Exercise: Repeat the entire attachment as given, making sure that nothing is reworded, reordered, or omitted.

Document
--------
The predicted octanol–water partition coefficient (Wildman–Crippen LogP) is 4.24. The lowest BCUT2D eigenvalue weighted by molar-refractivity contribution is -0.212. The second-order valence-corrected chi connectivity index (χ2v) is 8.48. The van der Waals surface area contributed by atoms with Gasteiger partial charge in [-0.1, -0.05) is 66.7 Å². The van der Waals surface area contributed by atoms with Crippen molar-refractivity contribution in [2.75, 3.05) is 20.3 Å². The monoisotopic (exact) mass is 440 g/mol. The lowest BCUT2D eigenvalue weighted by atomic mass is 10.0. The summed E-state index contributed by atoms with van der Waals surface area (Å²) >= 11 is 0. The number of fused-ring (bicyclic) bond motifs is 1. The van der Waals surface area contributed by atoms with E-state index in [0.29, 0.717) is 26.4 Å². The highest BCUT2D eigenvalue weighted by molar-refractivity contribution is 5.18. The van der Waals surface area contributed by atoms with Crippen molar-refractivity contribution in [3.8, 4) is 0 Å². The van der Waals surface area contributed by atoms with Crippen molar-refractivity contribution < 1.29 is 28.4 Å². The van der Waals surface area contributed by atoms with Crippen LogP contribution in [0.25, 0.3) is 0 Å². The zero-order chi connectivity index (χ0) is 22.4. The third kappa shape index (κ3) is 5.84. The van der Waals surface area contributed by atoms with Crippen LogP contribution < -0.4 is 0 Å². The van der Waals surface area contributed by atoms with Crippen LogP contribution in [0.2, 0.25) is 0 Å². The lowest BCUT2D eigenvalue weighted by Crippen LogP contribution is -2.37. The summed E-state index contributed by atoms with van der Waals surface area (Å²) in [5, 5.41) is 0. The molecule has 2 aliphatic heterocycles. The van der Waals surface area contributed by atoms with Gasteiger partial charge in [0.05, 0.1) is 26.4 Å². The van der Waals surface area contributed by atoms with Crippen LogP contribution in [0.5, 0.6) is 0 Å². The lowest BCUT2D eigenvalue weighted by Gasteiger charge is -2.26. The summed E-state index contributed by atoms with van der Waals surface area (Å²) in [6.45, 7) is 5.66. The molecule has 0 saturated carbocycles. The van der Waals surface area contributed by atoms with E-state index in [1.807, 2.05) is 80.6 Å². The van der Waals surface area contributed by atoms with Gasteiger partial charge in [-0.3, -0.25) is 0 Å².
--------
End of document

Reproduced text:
The predicted octanol–water partition coefficient (Wildman–Crippen LogP) is 4.24. The lowest BCUT2D eigenvalue weighted by molar-refractivity contribution is -0.212. The second-order valence-corrected chi connectivity index (χ2v) is 8.48. The van der Waals surface area contributed by atoms with Gasteiger partial charge in [-0.1, -0.05) is 66.7 Å². The van der Waals surface area contributed by atoms with Crippen molar-refractivity contribution in [2.75, 3.05) is 20.3 Å². The monoisotopic (exact) mass is 440 g/mol. The lowest BCUT2D eigenvalue weighted by atomic mass is 10.0. The summed E-state index contributed by atoms with van der Waals surface area (Å²) >= 11 is 0. The number of fused-ring (bicyclic) bond motifs is 1. The van der Waals surface area contributed by atoms with E-state index in [0.29, 0.717) is 26.4 Å². The highest BCUT2D eigenvalue weighted by molar-refractivity contribution is 5.18. The van der Waals surface area contributed by atoms with Crippen molar-refractivity contribution in [3.8, 4) is 0 Å². The van der Waals surface area contributed by atoms with Crippen molar-refractivity contribution < 1.29 is 28.4 Å². The van der Waals surface area contributed by atoms with Crippen LogP contribution in [0.25, 0.3) is 0 Å². The zero-order chi connectivity index (χ0) is 22.4. The third kappa shape index (κ3) is 5.84. The van der Waals surface area contributed by atoms with Crippen LogP contribution < -0.4 is 0 Å². The van der Waals surface area contributed by atoms with Crippen LogP contribution in [0.2, 0.25) is 0 Å². The lowest BCUT2D eigenvalue weighted by Crippen LogP contribution is -2.37. The summed E-state index contributed by atoms with van der Waals surface area (Å²) in [5, 5.41) is 0. The molecule has 2 aliphatic heterocycles. The van der Waals surface area contributed by atoms with Gasteiger partial charge in [0.05, 0.1) is 26.4 Å². The van der Waals surface area contributed by atoms with Crippen LogP contribution in [0.5, 0.6) is 0 Å². The lowest BCUT2D eigenvalue weighted by Gasteiger charge is -2.26. The summed E-state index contributed by atoms with van der Waals surface area (Å²) in [6.45, 7) is 5.66. The molecule has 0 saturated carbocycles. The van der Waals surface area contributed by atoms with E-state index in [1.807, 2.05) is 80.6 Å². The van der Waals surface area contributed by atoms with Gasteiger partial charge in [-0.3, -0.25) is 0 Å².